Background: Cachexia is common in patients with esophagogastric cancer and is associated with increased mortality. Nutritional screening and dietetic interventions can be helpful in preventing evolvement of cachexia. Our aim was to study the real-world prevalence and prognostic value of pretreatment cachexia on overall survival (OS) using patient-reported weight loss, and to explore dietetic interventions in esophagogastric cancer. Materials and Methods: Patients with esophagogastric cancer (2015–2018), regardless of disease stage, who participated in the Prospective Observational Cohort Study of Esophageal-Gastric Cancer Patients (POCOP) and completed patient-reported outcome measures were included. Data on weight loss and dietetic interventions were retrieved from questionnaires before start of treatment (baseline) and 3 months thereafter. Additional patient data were obtained from the Netherlands Cancer Registry. Cachexia was defined as self-reported >5% half-year body weight loss at baseline or >2% in patients with a body mass index (BMI) <20 kg/m2 according to the Fearon criteria. The association between cachexia and OS was analyzed using multivariable Cox proportional hazard analyses adjusted for sex, age, performance status, comorbidities, primary tumor location, disease stage, histology, and treatment strategy. Results: Of 406 included patients, 48% had pretreatment cachexia, of whom 65% were referred for dietetic consultation at baseline. The proportion of patients with cachexia was the highest among those who received palliative chemotherapy (59%) or best supportive care (67%). Cachexia was associated with decreased OS (hazard ratio, 1.52; 95% CI, 1.11–2.09). Median weight loss after 3-month follow-up was lower in patients with cachexia who were referred to a dietician at baseline compared with those who were not (0% vs 2%; P=.047). Conclusions: Nearly half of patients with esophagogastric cancer have pretreatment cachexia. Dietetic consultation at baseline was not reported in more than one-third of the patients with cachexia. Because cachexia was independently associated with decreased survival, improving nutritional screening and referral for dietetic consultation are warranted to prevent further deterioration of malnutrition and mortality.
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Willemieke P.M. Dijksterhuis, Anouk E.J. Latenstein, Jessy Joy van Kleef, Rob H.A. Verhoeven, Jeanne H.M. de Vries, Marije Slingerland, Elles Steenhagen, Joos Heisterkamp, Liesbeth M. Timmermans, Marian A.E. de van der Schueren, Martijn G.H. van Oijen, Sandra Beijer, and Hanneke W.M. van Laarhoven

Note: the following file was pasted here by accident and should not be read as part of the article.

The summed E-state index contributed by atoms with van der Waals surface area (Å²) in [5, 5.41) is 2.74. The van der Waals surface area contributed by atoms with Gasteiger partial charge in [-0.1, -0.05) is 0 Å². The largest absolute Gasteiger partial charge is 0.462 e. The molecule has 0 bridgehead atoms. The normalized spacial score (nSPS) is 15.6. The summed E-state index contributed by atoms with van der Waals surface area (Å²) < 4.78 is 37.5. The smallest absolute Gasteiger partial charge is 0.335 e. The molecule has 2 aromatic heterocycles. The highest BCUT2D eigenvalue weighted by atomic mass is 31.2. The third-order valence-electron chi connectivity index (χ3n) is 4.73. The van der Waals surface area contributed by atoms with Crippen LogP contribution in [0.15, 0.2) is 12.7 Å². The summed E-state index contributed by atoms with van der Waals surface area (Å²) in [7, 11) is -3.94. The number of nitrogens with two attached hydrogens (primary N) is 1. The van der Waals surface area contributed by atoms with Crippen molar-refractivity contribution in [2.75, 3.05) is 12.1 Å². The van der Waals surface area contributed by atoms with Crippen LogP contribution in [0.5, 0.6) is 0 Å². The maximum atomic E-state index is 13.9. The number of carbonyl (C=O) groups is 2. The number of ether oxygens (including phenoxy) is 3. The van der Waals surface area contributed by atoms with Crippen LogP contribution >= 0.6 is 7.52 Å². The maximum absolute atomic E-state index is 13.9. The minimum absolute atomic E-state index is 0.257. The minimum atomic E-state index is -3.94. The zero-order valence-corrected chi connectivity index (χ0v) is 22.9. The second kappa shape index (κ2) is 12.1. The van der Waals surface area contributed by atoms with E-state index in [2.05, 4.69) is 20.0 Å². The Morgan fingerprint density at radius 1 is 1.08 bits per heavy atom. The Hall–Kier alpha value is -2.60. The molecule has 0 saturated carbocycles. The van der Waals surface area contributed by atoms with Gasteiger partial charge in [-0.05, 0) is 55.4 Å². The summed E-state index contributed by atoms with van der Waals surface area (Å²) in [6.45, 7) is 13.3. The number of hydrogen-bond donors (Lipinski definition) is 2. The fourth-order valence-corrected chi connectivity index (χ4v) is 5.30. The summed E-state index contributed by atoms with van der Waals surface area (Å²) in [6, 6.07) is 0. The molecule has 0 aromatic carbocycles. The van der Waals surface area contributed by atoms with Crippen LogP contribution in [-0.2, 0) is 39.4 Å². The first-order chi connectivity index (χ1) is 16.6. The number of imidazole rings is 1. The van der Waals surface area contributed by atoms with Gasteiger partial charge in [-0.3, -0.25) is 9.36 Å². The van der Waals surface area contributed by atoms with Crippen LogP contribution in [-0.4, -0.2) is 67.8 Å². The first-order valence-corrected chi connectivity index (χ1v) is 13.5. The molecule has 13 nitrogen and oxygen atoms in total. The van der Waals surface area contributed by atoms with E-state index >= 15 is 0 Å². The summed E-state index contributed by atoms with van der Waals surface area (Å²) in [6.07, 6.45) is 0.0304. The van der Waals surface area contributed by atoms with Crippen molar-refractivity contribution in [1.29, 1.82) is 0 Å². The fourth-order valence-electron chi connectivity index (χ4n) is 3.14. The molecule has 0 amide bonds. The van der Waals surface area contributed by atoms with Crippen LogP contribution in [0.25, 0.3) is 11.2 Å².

Héctor G. van den Boorn, Ameen Abu-Hanna, Nadia Haj Mohammad, Maarten C.C.M. Hulshof, Suzanne S. Gisbertz, Bastiaan R. Klarenbeek, Marije Slingerland, Laurens V. Beerepoot, Tom Rozema, Mirjam A.G. Sprangers, Rob H.A. Verhoeven, Martijn G.H. van Oijen, Koos H. Zwinderman, and Hanneke W.M. van Laarhoven
Background: Personalized prediction of treatment outcomes can aid patients with cancer when deciding on treatment options. Existing prediction models for esophageal and gastric cancer, however, have mostly been developed for survival prediction after surgery (ie, when treatment has already been completed). Furthermore, prediction models for patients with metastatic cancer are scarce. The aim of this study was to develop prediction models of overall survival at diagnosis for patients with potentially curable and metastatic esophageal and gastric cancer (the SOURCE study). Methods: Data from 13,080 patients with esophageal or gastric cancer diagnosed in 2015 through 2018 were retrieved from the prospective Netherlands Cancer Registry. Four Cox proportional hazards regression models were created for patients with potentially curable and metastatic esophageal or gastric cancer. Predictors, including treatment type, were selected using the Akaike information criterion. The models were validated with temporal cross-validation on their C-index and calibration. Results: The validated model’s C-index was 0.78 for potentially curable gastric cancer and 0.80 for potentially curable esophageal cancer. For the metastatic models, the c-indices were 0.72 and 0.73 for esophageal and gastric cancer, respectively. The 95% confidence interval of the calibration intercepts and slopes contain the values 0 and 1, respectively. Conclusions: The SOURCE prediction models show fair to good c-indices and an overall good calibration. The models are the first in esophageal and gastric cancer to predict survival at diagnosis for a variety of treatments. Future research is needed to demonstrate their value for shared decision-making in clinical practice.